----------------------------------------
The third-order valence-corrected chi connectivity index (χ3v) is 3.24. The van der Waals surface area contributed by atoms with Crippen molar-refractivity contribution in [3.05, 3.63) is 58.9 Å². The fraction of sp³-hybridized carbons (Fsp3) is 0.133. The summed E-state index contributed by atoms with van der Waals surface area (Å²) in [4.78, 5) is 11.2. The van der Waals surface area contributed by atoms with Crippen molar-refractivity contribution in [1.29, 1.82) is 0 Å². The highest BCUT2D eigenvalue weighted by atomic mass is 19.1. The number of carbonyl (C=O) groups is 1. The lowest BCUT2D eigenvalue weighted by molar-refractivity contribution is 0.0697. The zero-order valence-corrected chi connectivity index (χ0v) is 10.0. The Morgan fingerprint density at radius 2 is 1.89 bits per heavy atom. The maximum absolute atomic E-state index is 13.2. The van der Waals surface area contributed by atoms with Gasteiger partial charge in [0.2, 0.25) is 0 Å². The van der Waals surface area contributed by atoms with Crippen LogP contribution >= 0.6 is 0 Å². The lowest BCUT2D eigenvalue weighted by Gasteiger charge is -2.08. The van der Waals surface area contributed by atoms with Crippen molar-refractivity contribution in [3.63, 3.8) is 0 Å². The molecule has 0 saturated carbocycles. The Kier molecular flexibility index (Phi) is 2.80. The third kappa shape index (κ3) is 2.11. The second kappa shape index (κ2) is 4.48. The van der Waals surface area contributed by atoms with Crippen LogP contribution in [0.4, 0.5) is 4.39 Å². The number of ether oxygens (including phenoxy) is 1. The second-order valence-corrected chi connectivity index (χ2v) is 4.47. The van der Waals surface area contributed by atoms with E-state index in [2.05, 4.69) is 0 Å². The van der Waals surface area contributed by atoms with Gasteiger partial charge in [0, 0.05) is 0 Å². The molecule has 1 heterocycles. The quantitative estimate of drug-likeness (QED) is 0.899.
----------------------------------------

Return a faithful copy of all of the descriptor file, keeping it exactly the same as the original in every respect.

The third-order valence-corrected chi connectivity index (χ3v) is 3.24. The van der Waals surface area contributed by atoms with Crippen molar-refractivity contribution in [3.05, 3.63) is 58.9 Å². The fraction of sp³-hybridized carbons (Fsp3) is 0.133. The summed E-state index contributed by atoms with van der Waals surface area (Å²) in [4.78, 5) is 11.2. The van der Waals surface area contributed by atoms with Crippen molar-refractivity contribution in [1.29, 1.82) is 0 Å². The highest BCUT2D eigenvalue weighted by atomic mass is 19.1. The number of carbonyl (C=O) groups is 1. The lowest BCUT2D eigenvalue weighted by molar-refractivity contribution is 0.0697. The zero-order valence-corrected chi connectivity index (χ0v) is 10.0. The Morgan fingerprint density at radius 2 is 1.89 bits per heavy atom. The maximum absolute atomic E-state index is 13.2. The van der Waals surface area contributed by atoms with Gasteiger partial charge in [0.2, 0.25) is 0 Å². The van der Waals surface area contributed by atoms with Crippen LogP contribution >= 0.6 is 0 Å². The lowest BCUT2D eigenvalue weighted by Gasteiger charge is -2.08. The van der Waals surface area contributed by atoms with Crippen molar-refractivity contribution in [3.63, 3.8) is 0 Å². The molecule has 0 saturated carbocycles. The Kier molecular flexibility index (Phi) is 2.80. The third kappa shape index (κ3) is 2.11. The second kappa shape index (κ2) is 4.48. The van der Waals surface area contributed by atoms with Crippen LogP contribution in [0.4, 0.5) is 4.39 Å². The number of ether oxygens (including phenoxy) is 1. The second-order valence-corrected chi connectivity index (χ2v) is 4.47. The van der Waals surface area contributed by atoms with E-state index in [2.05, 4.69) is 0 Å². The van der Waals surface area contributed by atoms with Gasteiger partial charge in [0, 0.05) is 0 Å². The molecule has 1 heterocycles. The quantitative estimate of drug-likeness (QED) is 0.899.